UNITED NATIONS – The United Nations said Monday it received official notification of the Philippines' decision to withdraw from the International Criminal Court, a move that follows the tribunal's announcement of a preliminary probe of drug suspect killings under the president.
U.N. deputy spokesman Farhan Haq said the Office of Legal Affairs' treaty section received a document Saturday signed by Foreign Secretary Alan Peter Cayetano informing Secretary-General Antonio Guterres of the Philippines' decision to pull out of the ICC.
Haq said the document "constitutes a notification" under the Rome Statute that established the court, and "the withdrawal shall therefore take effect for the Philippines one year after the date of receipt, i.e., on March 17, 2019."
Last month, ICC prosecutor Fatou Bensouda, announced that she was opening a preliminary examination into a complaint by a Filipino lawyer of suspected extrajudicial killings under President Rodrigo Duterte's anti-drug campaign, which could amount to crimes against humanity.
The move angered Duterte, who announced last Wednesday that he was withdrawing the Philippine ratification of the Rome Statute "effective immediately."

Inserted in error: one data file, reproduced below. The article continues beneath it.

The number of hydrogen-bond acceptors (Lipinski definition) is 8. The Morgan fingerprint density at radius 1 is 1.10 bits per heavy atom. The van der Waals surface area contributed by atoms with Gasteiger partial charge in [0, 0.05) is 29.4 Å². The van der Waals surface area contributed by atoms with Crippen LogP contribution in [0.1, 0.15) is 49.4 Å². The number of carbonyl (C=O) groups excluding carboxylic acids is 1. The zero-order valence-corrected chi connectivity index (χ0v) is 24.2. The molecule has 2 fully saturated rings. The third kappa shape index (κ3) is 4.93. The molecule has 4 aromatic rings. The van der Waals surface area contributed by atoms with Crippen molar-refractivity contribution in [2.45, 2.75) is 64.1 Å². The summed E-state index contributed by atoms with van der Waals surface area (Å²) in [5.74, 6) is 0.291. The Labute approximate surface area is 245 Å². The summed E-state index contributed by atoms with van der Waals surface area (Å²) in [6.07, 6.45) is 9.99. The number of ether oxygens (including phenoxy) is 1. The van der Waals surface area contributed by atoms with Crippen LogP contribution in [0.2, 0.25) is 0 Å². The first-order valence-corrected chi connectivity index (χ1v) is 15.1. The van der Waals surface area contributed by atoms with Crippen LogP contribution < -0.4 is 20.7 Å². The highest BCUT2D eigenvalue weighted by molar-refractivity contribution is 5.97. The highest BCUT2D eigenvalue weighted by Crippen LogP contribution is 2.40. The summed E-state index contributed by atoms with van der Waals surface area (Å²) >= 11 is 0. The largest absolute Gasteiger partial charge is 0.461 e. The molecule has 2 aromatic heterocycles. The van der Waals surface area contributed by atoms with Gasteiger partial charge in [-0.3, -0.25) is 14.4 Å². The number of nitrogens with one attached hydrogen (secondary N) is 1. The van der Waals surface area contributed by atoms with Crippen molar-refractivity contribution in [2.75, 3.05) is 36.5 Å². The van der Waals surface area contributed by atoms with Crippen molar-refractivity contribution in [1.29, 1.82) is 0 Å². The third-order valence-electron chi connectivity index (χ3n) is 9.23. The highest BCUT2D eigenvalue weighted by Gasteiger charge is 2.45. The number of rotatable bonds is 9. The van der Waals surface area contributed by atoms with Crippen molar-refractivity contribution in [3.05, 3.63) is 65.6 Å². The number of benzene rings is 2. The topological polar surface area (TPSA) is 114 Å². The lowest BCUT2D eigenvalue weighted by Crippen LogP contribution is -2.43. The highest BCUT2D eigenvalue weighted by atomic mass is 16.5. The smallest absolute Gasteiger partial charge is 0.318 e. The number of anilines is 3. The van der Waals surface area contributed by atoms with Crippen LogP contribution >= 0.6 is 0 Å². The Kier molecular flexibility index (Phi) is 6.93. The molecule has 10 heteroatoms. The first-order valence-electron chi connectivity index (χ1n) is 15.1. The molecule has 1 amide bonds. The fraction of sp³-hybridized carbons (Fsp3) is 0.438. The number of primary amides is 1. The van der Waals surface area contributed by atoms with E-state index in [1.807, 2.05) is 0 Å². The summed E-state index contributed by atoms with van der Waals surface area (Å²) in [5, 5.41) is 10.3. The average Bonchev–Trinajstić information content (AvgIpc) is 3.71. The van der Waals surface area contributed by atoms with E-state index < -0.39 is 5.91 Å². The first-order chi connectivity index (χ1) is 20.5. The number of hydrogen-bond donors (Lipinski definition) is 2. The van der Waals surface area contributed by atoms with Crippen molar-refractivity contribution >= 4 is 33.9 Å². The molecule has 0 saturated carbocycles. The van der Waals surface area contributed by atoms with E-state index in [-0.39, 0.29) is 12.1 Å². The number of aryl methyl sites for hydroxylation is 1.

Although the Philippine Senate ratified the Rome Statute, Duterte said the treaty was never enforced in the country because it was not published in the government journal as required by law.
He cited "a concerted effort" by Bensouda and U.N. human rights officials "to paint me as a ruthless and heartless violator of human rights."
More than 4,000 mostly poor drug suspects have been killed under Duterte's drug crackdown, according to the national police, although human rights groups have reported larger death tolls.
Duterte argued last Wednesday that the killings do not amount to crimes against humanity, genocide or similar atrocities.
Duterte's action came under fire from human rights groups, who said the president was trying to evade accountability by backing out of the ICC.
The International Criminal Court, which began operating in 2002, is the world's first permanent war crimes tribunal. Currently, 124 countries are parties to the Rome Statute.
Under the treaty, the court can step in only when countries themselves are unwilling or unable to dispense justice for genocide, crimes against humanity or war crimes.
South Korean judge O-Gon Kwon, president of the Assembly of States Parties to the ICC, expressed regret at Duterte's decision to withdraw and encouraged the Philippines to remain a party to the court.
"A state party withdrawing from the Rome Statute would negatively impact our collective efforts towards fighting impunity," he said.